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Old 03-12-2010, 10:17   #1
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Open Ocean Capability

Hello! I am new here, and to the world of cruising. I found this boat on boats.com and am wondering what your opinions are on its ability to survive in an open ocean enviroment? (Say to cruise Bermuda for example) (I am speaking mostly of the boat itself, not so much the current condition of engines and gear etc)

1949 Custom - Boats.com

Now, before you say it, I must place the following disclaimer. I am not planning to purchase a random boat and cruise it into the open ocean with no experience. Do not worry! I am just wanting some feedback and to learn.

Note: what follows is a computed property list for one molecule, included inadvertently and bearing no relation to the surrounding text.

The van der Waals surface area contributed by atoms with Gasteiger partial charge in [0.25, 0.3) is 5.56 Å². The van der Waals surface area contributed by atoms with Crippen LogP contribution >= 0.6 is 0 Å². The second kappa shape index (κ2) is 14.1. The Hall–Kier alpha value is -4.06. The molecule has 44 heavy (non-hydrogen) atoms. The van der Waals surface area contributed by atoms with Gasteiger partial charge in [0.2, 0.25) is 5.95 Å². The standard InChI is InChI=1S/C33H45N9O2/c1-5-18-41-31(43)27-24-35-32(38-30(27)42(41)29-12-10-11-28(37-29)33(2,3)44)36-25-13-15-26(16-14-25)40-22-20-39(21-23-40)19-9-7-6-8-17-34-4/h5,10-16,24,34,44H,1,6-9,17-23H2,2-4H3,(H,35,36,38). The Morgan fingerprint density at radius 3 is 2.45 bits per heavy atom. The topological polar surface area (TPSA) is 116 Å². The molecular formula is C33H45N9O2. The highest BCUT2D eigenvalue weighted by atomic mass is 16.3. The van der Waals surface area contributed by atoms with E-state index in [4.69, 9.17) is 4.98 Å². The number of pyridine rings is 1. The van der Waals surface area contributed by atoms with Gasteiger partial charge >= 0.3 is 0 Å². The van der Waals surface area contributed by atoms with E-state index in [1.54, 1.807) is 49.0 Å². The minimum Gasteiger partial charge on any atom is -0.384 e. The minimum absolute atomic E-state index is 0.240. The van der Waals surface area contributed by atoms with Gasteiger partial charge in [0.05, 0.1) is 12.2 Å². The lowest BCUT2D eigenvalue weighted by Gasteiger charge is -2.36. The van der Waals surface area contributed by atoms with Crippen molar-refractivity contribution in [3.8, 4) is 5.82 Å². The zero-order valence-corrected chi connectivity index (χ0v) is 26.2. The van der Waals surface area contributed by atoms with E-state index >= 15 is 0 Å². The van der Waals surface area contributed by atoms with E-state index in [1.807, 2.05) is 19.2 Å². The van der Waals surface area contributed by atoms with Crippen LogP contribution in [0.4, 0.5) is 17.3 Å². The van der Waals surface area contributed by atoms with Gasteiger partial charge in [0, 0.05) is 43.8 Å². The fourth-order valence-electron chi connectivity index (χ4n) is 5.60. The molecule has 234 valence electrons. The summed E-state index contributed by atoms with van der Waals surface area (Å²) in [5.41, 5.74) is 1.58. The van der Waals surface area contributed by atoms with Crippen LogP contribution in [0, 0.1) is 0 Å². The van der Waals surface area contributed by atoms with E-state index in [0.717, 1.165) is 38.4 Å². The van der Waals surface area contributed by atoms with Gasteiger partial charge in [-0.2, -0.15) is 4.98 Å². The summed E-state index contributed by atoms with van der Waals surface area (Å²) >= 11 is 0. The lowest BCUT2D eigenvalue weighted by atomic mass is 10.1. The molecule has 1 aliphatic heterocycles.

I have been looking at alot of sailboats and powerboats for fun, and in the distant future would like to purchase a crap heap boat that I could modify/build into a cruiser. Right now I am thinking of purchasing a small inexpensive sailboat like a MacGregor Venture, or simmilar and taking some sailing courses on local Texas Lakes. Gotta start somewhere!
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Old 03-12-2010, 10:29   #2
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If in sound condition.. hull integrity, engine etc I don't see why not at the right time of year.. also as this is a workboat she's probably of stronger spec's than a pleasure craft of a similar type would be.....
Some may say no... but that I feel would be more down to their own prejudices/capabilities....

Welcome to CF by the way....
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Old 03-12-2010, 10:46   #3